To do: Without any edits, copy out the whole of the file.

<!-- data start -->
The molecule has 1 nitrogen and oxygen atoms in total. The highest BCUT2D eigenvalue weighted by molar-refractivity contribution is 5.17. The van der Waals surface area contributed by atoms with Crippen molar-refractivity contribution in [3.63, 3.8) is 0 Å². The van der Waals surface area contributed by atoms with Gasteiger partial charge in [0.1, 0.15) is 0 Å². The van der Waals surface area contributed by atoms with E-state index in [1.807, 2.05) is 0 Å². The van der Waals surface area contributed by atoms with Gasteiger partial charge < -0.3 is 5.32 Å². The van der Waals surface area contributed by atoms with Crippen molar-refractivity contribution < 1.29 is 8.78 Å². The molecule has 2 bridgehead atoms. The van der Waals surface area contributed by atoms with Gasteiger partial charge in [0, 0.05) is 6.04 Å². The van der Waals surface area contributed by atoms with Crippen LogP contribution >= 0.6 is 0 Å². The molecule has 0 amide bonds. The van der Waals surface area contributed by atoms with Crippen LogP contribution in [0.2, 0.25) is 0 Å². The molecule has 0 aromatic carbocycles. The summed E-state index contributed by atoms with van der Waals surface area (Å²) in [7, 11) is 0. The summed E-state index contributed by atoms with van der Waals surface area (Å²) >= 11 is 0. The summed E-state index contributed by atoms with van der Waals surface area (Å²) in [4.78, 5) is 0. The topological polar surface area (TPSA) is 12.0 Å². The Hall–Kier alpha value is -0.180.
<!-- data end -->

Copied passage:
The molecule has 1 nitrogen and oxygen atoms in total. The highest BCUT2D eigenvalue weighted by molar-refractivity contribution is 5.17. The van der Waals surface area contributed by atoms with Crippen molar-refractivity contribution in [3.63, 3.8) is 0 Å². The van der Waals surface area contributed by atoms with Gasteiger partial charge in [0.1, 0.15) is 0 Å². The van der Waals surface area contributed by atoms with E-state index in [1.807, 2.05) is 0 Å². The van der Waals surface area contributed by atoms with Gasteiger partial charge < -0.3 is 5.32 Å². The van der Waals surface area contributed by atoms with Crippen molar-refractivity contribution < 1.29 is 8.78 Å². The molecule has 2 bridgehead atoms. The van der Waals surface area contributed by atoms with Gasteiger partial charge in [0, 0.05) is 6.04 Å². The van der Waals surface area contributed by atoms with Crippen LogP contribution >= 0.6 is 0 Å². The molecule has 0 amide bonds. The van der Waals surface area contributed by atoms with Crippen LogP contribution in [0.2, 0.25) is 0 Å². The molecule has 0 aromatic carbocycles. The summed E-state index contributed by atoms with van der Waals surface area (Å²) in [7, 11) is 0. The summed E-state index contributed by atoms with van der Waals surface area (Å²) >= 11 is 0. The summed E-state index contributed by atoms with van der Waals surface area (Å²) in [4.78, 5) is 0. The topological polar surface area (TPSA) is 12.0 Å². The Hall–Kier alpha value is -0.180.